Be careful what you wish for. This seemed to be the rule to follow when I entered the Twisted Metal Tournament, held for the first time on the PlayStation 3. Signature characters Sweet Tooth, Mr Grimm and Dollface returned, once again bent on destroying one another in the hopes of having the devilish tournament host Calypso fulfil their darkest desires.
I was no stranger to the vehicle combat genre, having completed Interstate 76 and Vigilante 8 during their heydays, but this was the first time I’d had the chance to enter David Jaffe’s Twisted Metal universe. As a newcomer to the series, there were no rose tinted glasses through which I could view its latest entry. Perhaps because of this, many of the design decisions didn’t fill me with nostalgia for the heady days of the PSone era in which the series was born, but instead a sense of disappointment. Whilst the game provided me with hours of high octane fun in a variety of modes, it was hard to shake the feeling that a few small tweaks could have made the experience so much more.
The biggest problems with Twisted Metal stemmed from its AI programming and poorly mapped control schemes. Both of these elements felt extremely dated and it was the single player aspect of the game that suffered the most. It consisted of the three character’s story arcs, which had to be played in a set order. Grindhouse style live action cut scenes tied the plot together. Despite seeming suited to the title, these actually came across as truly dark and disturbing, unlike the chaotic campy fun of the gameplay. The campaign acted as a tour of the various game modes, which included standards such as Death Match, King of the Hill and Race, all of which served to exhibit the game’s eight maps. These ranged from small arenas to open urban and industrial areas, along with an enormous amusement park which stood out as one of the most enjoyable.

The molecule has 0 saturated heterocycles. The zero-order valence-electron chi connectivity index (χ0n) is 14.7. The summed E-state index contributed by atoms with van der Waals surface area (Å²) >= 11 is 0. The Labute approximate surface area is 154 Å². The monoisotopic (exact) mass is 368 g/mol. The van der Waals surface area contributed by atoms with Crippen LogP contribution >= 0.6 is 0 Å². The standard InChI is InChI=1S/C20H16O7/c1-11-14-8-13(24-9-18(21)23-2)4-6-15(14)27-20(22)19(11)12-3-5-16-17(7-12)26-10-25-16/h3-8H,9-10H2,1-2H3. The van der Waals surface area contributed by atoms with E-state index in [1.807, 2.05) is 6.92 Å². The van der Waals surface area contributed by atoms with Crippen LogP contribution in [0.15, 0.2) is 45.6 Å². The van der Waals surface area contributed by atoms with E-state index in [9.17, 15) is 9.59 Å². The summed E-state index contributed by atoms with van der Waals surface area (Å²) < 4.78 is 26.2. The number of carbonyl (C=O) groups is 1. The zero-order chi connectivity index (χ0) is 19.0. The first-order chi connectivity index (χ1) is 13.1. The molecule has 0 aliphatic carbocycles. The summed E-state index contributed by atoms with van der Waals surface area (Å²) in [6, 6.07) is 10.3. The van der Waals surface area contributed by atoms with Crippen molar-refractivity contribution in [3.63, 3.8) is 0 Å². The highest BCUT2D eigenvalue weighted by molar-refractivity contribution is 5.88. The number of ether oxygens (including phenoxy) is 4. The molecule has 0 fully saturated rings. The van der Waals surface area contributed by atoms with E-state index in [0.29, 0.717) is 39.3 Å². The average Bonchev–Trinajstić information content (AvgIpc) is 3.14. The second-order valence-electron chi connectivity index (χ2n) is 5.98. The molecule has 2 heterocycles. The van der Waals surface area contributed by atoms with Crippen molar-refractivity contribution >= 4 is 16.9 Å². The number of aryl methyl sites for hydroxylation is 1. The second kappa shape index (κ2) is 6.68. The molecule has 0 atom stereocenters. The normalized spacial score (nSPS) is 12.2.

As expected, the objective of most levels was to destroy the opposition using up to three of the many available vehicles. All of the modes bar Racing allowed me to switch between cars at any time by visiting a garage. While all this might seem fairly straightforward, Twisted Metal’s real challenge came from accomplishing the set goal while the six or more AI cars alternated between cruising around the level aimlessly and simultaneously attacking me whenever I attempted to take one of them down. Normally I’d put this down to sloppy design, but I can’t help but feel that it existed solely to draw out what would otherwise be a very short narrative.
Despite coming to grips with one of the three confusing control schemes provided, none of which I was able to customise, I was still struggling to complete some matches with no choice but to employ hit and run tactics to survive, even in the sturdiest of vehicles. This was especially true of levels in which enemies spawned from a pair of trucks, dubbed ‘Juggernauts’, every few minutes. The only motivation to slog through to the end was the array of unlockables on offer. The later levels became easier once better vehicles were made available
Stepping into the multiplayer component was like a breath of fresh air, and it could only be described as Twisted Metal in its truest form. With the AI problems gone, the title shined, providing that kind of ‘one more match’ gameplay every developer wishes its online mode could achieve. No longer did every battle feel completely unbalanced, as even the free for all matches didn’t paint me as the sole target. Instead the arenas were plunged into complete chaos as I lone wolfed my way through the opposition or teamed up to take them down. Indeed, the biggest gripe I had with the multiplayer modes is that there weren’t enough of them. There were only four: Deathmatch, Last Man Standing, Hunted (a VIP variant) and Nuke. The first three were available as either free for all or team versions, with Nuke the only objective based challenge. Unique to Twisted Metal, Nuke required the capture and sacrifice of the opposing team’s leader to power a nuclear missile launcher, which could then be used to destroy a statue representing the opposing faction. Conspicuously absent from multiplayer were single player modes Race and Juggernaut, the latter of which could have been an interesting companion objective mode to the lonely Nuke.
The bottom line with Twisted Metal is twofold. If you’re looking for a strong single player experience, look elsewhere as there is certainly much better to be had. If, however, you’re in the market for some online fun that varies from the crowded shooter market, Twisted Metal might be just what you’re wishing for.